North and South Korea exchanged messages Tuesday in communication channels that have been dormant for more than a year and agreed to improve ties—positive steps, but ones that still leave any resumption of stalled negotiations to rid the North of its nuclear weapons a long way off. Liaison officials from the Koreas had phone conversations via three channels, including a military hotline, and agreed to talk twice a day in two of them as they did in the past, Seoul officials said, per the AP. The rivals use the channels to lay out their positions on issues and even propose broader dialogue, and the links are also critical to preventing any accidental clashes along their disputed sea boundary. On Tuesday, the two Koreas announced their leaders—North Korea's Kim Jong Un and South Korean President Moon Jae-in—have traded personal letters several times since April and decided in those exchanges to resume communication in the channels.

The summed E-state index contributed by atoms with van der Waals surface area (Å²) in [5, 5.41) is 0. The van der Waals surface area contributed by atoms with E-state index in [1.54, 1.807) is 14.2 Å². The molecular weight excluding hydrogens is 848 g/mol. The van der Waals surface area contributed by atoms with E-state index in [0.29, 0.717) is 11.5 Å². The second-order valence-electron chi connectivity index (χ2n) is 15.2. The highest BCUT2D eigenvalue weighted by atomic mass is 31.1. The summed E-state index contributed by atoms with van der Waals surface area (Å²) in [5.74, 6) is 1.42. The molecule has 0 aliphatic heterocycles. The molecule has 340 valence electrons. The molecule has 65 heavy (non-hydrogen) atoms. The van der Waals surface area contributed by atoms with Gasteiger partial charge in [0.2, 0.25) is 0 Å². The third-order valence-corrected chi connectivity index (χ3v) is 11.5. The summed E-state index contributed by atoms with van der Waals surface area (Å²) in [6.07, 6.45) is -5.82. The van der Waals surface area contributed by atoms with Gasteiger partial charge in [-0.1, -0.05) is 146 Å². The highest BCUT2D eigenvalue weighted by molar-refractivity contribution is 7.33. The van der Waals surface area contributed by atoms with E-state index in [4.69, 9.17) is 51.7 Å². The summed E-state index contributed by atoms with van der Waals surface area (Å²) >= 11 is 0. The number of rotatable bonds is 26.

North Korea occasionally cuts off communication in the channels by not replying to South Korean phone calls or faxes. Moon's office said the two leaders agreed to "restore mutual confidence and develop their relationships again as soon as possible." The North's state media, for its part, said Kim and Moon agreed to "make a big stride in recovering the mutual trust." Some experts say North Korea is aiming for improved ties with South Korea in the hopes it will persuade the US to make concessions when its larger nuclear diplomacy with Washington eventually resumes. Those efforts have been stalled for more than two years amid wrangling over punishing US-led sanctions on the North. Tuesday’s resumption of communications comes on the 68th anniversary of the signing of the armistice that ended the Korean War. That armistice has yet to be replaced with a peace treaty, leaving the Korean Peninsula in a technical state of war.
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